I have disposed of too many books that I then wound up re buying, so I am very reluctant to part with a book. When I do part with books, I mostly just donate them, unless they are in bad shape -those I toss.


Venus193

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Re: Keeping books vs letting them go
« Reply #23 on: March 28, 2013, 09:27:31 AM »
Since I had to get rid of a lot of books a few years ago I have refrained from buying many new ones.

I kept all but three of the "coffee table" books, which went to a friend.  I donated about 4,000 paperbacks to my local library and to Goodwill.  I don't get many magazines and now I only keep Food Network's magazine and the March and September issues of Vogue.

The rule I have about books is that I keep it if I think I will read it again, or if it is a collectible.  I will give away stuff I don't think I will read again.

I don't yet own an e-reader.  That will wait for a paycheck. 

I also have trouble with most hard-covers.  The size, weight, and the way they need to be handled make them impractical for carrying around and reading on the subway.  Their size also makes them impractical for apartment dwellers.

SamiHami

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Re: Keeping books vs letting them go
« Reply #24 on: March 28, 2013, 09:49:38 AM »
DH and I are both bookworms, so when we married and combined our book collections it was pretty overwhelming. Plus, since we often have similar tastes, it meant we had a lot of duplicates. Also, early in our marriage traveling book stores were popular; they would pop up for a limited time (2 or 3 months, usually), sell off whatever books they had super cheap and then shut down. We'd spend $50 and come out with a big ol' box of books. It got to the point where our itty bitty house was getting overrun with books. So, we gave away/donated a bunch of books, put a lot more up in the attic (who knows what's up there after all these years??) and started using the library.

We agreed we would no longer buy books unless we had first gotten it from the library and knew that it was one we really wanted to own. There are exceptions, of course, but it's cut down on our book buying by probably 85-90%. I still go through mine periodically and donate some to the library every year. But ones that aren't special or that I know I'll never read again? Those have to go.

So we still probably have too many books, but it's helped tame the beast somewhat, anyway.

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Elisabunny

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Re: Keeping books vs letting them go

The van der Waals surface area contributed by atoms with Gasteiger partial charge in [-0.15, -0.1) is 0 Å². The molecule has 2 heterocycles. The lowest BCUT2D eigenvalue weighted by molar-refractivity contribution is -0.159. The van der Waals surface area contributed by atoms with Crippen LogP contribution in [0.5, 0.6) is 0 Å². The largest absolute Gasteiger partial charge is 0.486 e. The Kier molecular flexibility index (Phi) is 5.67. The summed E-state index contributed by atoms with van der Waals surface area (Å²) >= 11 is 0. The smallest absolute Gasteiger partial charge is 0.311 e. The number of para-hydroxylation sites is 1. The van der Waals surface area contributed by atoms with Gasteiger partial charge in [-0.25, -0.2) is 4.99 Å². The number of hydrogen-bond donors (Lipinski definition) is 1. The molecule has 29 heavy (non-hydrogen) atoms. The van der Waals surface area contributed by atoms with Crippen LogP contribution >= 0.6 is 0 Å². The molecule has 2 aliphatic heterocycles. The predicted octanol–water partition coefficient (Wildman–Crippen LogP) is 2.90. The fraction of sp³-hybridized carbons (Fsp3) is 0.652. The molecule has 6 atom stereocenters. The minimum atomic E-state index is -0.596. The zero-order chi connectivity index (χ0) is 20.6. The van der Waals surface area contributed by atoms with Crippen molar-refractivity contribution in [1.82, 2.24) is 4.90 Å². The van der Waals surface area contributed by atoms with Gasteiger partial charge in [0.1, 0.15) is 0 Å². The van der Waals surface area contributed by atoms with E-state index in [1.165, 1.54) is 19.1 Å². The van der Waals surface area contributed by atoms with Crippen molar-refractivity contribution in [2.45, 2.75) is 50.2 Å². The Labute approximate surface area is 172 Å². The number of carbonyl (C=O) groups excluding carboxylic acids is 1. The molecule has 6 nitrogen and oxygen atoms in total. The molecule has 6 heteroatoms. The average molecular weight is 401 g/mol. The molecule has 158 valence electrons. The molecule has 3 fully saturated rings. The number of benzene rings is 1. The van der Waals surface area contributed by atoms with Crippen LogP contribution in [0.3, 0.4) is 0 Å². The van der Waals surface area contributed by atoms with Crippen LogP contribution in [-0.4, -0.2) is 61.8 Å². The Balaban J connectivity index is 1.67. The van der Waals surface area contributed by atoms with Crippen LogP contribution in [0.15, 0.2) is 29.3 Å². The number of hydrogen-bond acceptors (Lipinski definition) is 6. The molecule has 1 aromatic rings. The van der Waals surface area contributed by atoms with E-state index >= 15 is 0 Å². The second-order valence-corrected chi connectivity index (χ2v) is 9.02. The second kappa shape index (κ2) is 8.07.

« Reply #25 on: March 28, 2013, 09:12:37 PM »
I'm a huge rereader and rewatcher. Which is why amazon loves me. I used to reread books till they fell apart - rebuy them and read them till they fell apart. Dad always wanted me to buy hardbacks because he thought they would last longer so cost less*. So he would love my digital books.


*Hardback books don't work for me for 2 reasons. THey hurt my hands (combo - skin condition/raw skin and lack of strength/motor skills.) They tend to have whiter paper and black type on stark white paper = words floating off the page due to dyslexia.

I don't like hardbacks either, but it's mostly the size.  I like to curl up in bed and read without my glasses on, and mass market paperbacks are just about the right focal distance away without giving my face papercuts.  (Yes, I'm that nearsighted, and yes, I've done that.)  Anything with larger pages means I have to sit up and actually put my glasses back on  :P

When I first started reading romance novels, I told DH I'd fill up the cute little bookshelf I was using as a nightstand and that would be it - when I got too many, I'd take them to the used bookstore and trade them in 2-for-1 for something else.  Then it got to be "I'll fill up the bookshelf and this box in the closet."  Now it's "I'll fill up the bookshelf, both drawers in YOUR nightstand, the box in the closet, a stack next to the bed, and two or three shelves up in my study."  That's just romance, mind you - the science fiction, mystery, and assorted nonfiction is elsewhere  :P  Not my fault, though - now that I'm a writer myself and hanging around with other writers, people keep giving me free books!

(Not like DH can talk - he sorts his books into science/computer textbooks, Eastern philosophy, and classic science fiction.  And he refuses to get rid of any of his college textbooks, because he thinks he might want to look things up someday.)